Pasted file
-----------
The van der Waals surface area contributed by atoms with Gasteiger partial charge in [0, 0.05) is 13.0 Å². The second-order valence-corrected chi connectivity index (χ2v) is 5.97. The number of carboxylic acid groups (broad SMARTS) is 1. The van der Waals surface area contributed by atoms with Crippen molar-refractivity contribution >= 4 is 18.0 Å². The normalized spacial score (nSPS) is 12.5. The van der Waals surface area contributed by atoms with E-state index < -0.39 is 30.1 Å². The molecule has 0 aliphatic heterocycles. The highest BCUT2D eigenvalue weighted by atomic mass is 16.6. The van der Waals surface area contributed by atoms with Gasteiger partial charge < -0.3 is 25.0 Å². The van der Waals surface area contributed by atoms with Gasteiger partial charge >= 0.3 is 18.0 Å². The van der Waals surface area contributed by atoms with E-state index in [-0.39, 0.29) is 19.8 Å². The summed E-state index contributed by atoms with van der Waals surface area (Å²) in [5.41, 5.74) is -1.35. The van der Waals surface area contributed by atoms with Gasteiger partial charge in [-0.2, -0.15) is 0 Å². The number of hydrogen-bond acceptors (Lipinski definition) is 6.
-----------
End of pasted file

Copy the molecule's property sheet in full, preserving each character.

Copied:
The van der Waals surface area contributed by atoms with Gasteiger partial charge in [0, 0.05) is 13.0 Å². The second-order valence-corrected chi connectivity index (χ2v) is 5.97. The number of carboxylic acid groups (broad SMARTS) is 1. The van der Waals surface area contributed by atoms with Crippen molar-refractivity contribution >= 4 is 18.0 Å². The normalized spacial score (nSPS) is 12.5. The van der Waals surface area contributed by atoms with E-state index < -0.39 is 30.1 Å². The molecule has 0 aliphatic heterocycles. The highest BCUT2D eigenvalue weighted by atomic mass is 16.6. The van der Waals surface area contributed by atoms with Gasteiger partial charge < -0.3 is 25.0 Å². The van der Waals surface area contributed by atoms with Gasteiger partial charge >= 0.3 is 18.0 Å². The van der Waals surface area contributed by atoms with E-state index in [-0.39, 0.29) is 19.8 Å². The summed E-state index contributed by atoms with van der Waals surface area (Å²) in [5.41, 5.74) is -1.35. The van der Waals surface area contributed by atoms with Gasteiger partial charge in [-0.2, -0.15) is 0 Å². The number of hydrogen-bond acceptors (Lipinski definition) is 6.